The Stewards having considered the new elements presented to them from the 2009 Australian Formula One Grand Prix, consider that driver No 1 Lewis Hamilton and the competitor Vodafone McLaren Mercedes acted in a manner prejudicial to the conduct of the event by providing evidence deliberately misleading to the Stewards at the hearing on Sunday 29th March 2009, a breach of Article 151c of the International Sporting Code. Under Article 158 of the International Sporting Code the driver No 1 Lewis Hamilton and the competitor Vodafone McLaren Mercedes are excluded from the race classification for the 2009 Australian Grand Prix and the classification is amended accordingly.
This is a bad start to the season and is only going to encourage the conspiracy theorists who think the FIA have it in for McLaren. Thank god Ferrari aren’t involved.
As I said before, what we need to see now are the “new elements presented” to the stewards. It has been nearly a week and we haven’t seen a post-race report from the stewards explaining their decisions. We have seen video of Hamilton passing Trulli and now we have Toyota’s radio transmissions but what we still haven’t seen is Trulli’s pass of Hamilton and, perhaps most importantly, McLaren’s radio transmissions.
I really hope we get to see all the evidence the stewards had when making their decisions. What is needed is openness and clarity regarding the rules and the stewards interpretation. Is it any wonder that McLaren were worried about Hamilton’s pass on Trulli after being so harshly dealt with at Spa last year?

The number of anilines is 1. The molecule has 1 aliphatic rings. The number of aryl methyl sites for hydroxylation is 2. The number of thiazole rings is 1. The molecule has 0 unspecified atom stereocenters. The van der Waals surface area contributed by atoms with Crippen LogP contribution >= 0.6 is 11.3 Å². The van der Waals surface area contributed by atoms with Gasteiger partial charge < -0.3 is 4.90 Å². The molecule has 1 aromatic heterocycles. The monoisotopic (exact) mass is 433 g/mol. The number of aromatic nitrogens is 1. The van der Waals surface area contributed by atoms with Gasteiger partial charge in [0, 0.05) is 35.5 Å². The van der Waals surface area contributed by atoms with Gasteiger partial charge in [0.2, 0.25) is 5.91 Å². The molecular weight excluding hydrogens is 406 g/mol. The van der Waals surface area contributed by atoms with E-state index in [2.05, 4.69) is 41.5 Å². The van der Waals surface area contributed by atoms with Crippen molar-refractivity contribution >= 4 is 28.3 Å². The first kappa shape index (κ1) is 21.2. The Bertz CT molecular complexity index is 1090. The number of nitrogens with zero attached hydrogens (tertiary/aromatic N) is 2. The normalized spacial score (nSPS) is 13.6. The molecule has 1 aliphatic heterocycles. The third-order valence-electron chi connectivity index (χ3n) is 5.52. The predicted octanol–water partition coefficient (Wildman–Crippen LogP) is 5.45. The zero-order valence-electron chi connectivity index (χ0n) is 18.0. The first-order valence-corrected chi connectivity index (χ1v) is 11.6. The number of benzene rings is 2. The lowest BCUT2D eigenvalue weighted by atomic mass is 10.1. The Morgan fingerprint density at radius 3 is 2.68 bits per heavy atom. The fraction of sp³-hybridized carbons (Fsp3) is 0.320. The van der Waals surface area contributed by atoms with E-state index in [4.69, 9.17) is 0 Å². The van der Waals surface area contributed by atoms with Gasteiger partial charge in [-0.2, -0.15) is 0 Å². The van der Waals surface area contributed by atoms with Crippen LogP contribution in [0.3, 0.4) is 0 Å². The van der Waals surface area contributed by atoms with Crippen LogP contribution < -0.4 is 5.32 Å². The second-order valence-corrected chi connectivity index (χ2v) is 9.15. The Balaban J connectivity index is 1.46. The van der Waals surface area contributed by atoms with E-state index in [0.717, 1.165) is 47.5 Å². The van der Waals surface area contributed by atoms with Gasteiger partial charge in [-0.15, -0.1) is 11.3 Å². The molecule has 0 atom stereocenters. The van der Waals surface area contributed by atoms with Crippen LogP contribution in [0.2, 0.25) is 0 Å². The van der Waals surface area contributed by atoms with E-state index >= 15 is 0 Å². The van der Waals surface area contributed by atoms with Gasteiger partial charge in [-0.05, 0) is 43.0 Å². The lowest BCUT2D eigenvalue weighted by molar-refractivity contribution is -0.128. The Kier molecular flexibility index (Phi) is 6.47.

It just wouldn’t be Formula One without race stewards applying controversial penalties and last weekend’s Australian Grand Prix started the season in fine form.
Hanging over the whole weekend was the question of the legality of the Brawn, Williams and Toyota diffusers. While Rubens Barrichello thinks his car would be quick even without the fancy diffuser and the race stewards declared it legal, Ferrari, Renault and Red Bull are taking their appeal to court on 14 April. Williams made a point by lodging a counter-protest against Ferrari and Red Bull only to withdraw it “in the interests of the sport.” I really hope the case is rejected but until then the results of the Australian Grand Prix and possibly Malaysia will be provisional.
The race itself was subject to some controversial decisions, too. In the final laps, Red Bull’s Sebastian Vettel put his car where Robert Kubica’s BMW was and a promising race ended badly for them both.
Vettel was quick to offer his appologies to Kubica and team boss Mario Theissen and was duly handed a 10 place penalty for causing the accident. But was it really his fault? It looked like a racing incident to me. Michael Schumacher seems to think so too, telling Germany’s Bild newspaper:
He (Vettel) was on the inside – he couldn’t make his car dissolve into thin air.
And Kubica himself isn’t too sure either: